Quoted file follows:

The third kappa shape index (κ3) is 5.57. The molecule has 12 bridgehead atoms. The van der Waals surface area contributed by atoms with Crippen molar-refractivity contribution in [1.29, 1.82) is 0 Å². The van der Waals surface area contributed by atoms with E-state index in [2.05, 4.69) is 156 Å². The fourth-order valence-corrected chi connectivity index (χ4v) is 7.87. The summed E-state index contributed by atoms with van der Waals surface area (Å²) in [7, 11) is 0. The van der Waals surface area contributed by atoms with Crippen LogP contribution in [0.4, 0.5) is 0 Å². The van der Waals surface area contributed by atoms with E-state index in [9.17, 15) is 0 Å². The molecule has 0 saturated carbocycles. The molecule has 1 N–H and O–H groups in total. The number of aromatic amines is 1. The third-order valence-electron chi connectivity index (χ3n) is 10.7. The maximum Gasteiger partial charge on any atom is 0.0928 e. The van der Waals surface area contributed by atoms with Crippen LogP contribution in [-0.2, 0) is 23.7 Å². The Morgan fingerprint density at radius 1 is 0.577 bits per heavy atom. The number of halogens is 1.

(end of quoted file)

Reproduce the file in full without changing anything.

The third kappa shape index (κ3) is 5.57. The molecule has 12 bridgehead atoms. The van der Waals surface area contributed by atoms with Crippen molar-refractivity contribution in [1.29, 1.82) is 0 Å². The van der Waals surface area contributed by atoms with E-state index in [2.05, 4.69) is 156 Å². The fourth-order valence-corrected chi connectivity index (χ4v) is 7.87. The summed E-state index contributed by atoms with van der Waals surface area (Å²) in [7, 11) is 0. The van der Waals surface area contributed by atoms with Crippen LogP contribution in [0.4, 0.5) is 0 Å². The van der Waals surface area contributed by atoms with E-state index in [9.17, 15) is 0 Å². The molecule has 0 saturated carbocycles. The molecule has 1 N–H and O–H groups in total. The number of aromatic amines is 1. The third-order valence-electron chi connectivity index (χ3n) is 10.7. The maximum Gasteiger partial charge on any atom is 0.0928 e. The van der Waals surface area contributed by atoms with Crippen LogP contribution in [-0.2, 0) is 23.7 Å². The Morgan fingerprint density at radius 1 is 0.577 bits per heavy atom. The number of halogens is 1.